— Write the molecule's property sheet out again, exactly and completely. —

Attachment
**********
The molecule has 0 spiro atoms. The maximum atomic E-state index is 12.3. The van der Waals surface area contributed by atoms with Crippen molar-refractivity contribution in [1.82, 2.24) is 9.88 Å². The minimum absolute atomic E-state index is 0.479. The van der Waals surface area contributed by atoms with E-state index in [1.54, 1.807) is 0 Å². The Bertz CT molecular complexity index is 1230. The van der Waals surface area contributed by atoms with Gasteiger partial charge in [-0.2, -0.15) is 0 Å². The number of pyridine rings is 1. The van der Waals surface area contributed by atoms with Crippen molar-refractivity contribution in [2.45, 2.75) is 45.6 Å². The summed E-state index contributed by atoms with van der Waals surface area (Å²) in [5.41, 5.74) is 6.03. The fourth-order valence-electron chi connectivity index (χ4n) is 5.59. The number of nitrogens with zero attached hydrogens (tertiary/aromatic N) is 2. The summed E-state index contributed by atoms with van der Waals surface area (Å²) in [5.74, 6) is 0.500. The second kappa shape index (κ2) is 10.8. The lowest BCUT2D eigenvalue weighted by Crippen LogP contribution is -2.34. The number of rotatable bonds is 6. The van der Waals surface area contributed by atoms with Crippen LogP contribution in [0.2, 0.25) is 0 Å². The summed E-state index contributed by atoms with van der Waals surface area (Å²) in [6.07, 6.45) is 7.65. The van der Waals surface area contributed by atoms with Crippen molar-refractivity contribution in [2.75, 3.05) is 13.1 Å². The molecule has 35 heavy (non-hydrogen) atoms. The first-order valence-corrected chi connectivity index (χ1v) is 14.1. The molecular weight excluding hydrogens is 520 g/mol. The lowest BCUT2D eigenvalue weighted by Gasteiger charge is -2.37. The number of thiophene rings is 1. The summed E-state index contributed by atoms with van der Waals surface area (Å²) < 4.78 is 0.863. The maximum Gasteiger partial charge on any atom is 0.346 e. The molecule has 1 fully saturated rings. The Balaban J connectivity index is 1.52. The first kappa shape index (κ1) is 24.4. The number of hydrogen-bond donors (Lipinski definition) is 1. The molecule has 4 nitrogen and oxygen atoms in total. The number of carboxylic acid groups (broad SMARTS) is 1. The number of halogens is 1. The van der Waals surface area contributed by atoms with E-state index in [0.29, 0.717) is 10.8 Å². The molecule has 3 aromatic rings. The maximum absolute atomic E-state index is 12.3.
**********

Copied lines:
The molecule has 0 spiro atoms. The maximum atomic E-state index is 12.3. The van der Waals surface area contributed by atoms with Crippen molar-refractivity contribution in [1.82, 2.24) is 9.88 Å². The minimum absolute atomic E-state index is 0.479. The van der Waals surface area contributed by atoms with E-state index in [1.54, 1.807) is 0 Å². The Bertz CT molecular complexity index is 1230. The van der Waals surface area contributed by atoms with Gasteiger partial charge in [-0.2, -0.15) is 0 Å². The number of pyridine rings is 1. The van der Waals surface area contributed by atoms with Crippen molar-refractivity contribution in [2.45, 2.75) is 45.6 Å². The summed E-state index contributed by atoms with van der Waals surface area (Å²) in [5.41, 5.74) is 6.03. The fourth-order valence-electron chi connectivity index (χ4n) is 5.59. The number of nitrogens with zero attached hydrogens (tertiary/aromatic N) is 2. The summed E-state index contributed by atoms with van der Waals surface area (Å²) in [5.74, 6) is 0.500. The second kappa shape index (κ2) is 10.8. The lowest BCUT2D eigenvalue weighted by Crippen LogP contribution is -2.34. The number of rotatable bonds is 6. The van der Waals surface area contributed by atoms with Crippen LogP contribution in [0.2, 0.25) is 0 Å². The summed E-state index contributed by atoms with van der Waals surface area (Å²) in [6.07, 6.45) is 7.65. The van der Waals surface area contributed by atoms with Crippen molar-refractivity contribution in [2.75, 3.05) is 13.1 Å². The molecule has 35 heavy (non-hydrogen) atoms. The first-order valence-corrected chi connectivity index (χ1v) is 14.1. The molecular weight excluding hydrogens is 520 g/mol. The lowest BCUT2D eigenvalue weighted by Gasteiger charge is -2.37. The number of thiophene rings is 1. The summed E-state index contributed by atoms with van der Waals surface area (Å²) < 4.78 is 0.863. The maximum Gasteiger partial charge on any atom is 0.346 e. The molecule has 1 fully saturated rings. The Balaban J connectivity index is 1.52. The first kappa shape index (κ1) is 24.4. The number of hydrogen-bond donors (Lipinski definition) is 1. The molecule has 4 nitrogen and oxygen atoms in total. The number of carboxylic acid groups (broad SMARTS) is 1. The number of halogens is 1. The van der Waals surface area contributed by atoms with E-state index in [0.29, 0.717) is 10.8 Å². The molecule has 3 aromatic rings. The maximum absolute atomic E-state index is 12.3.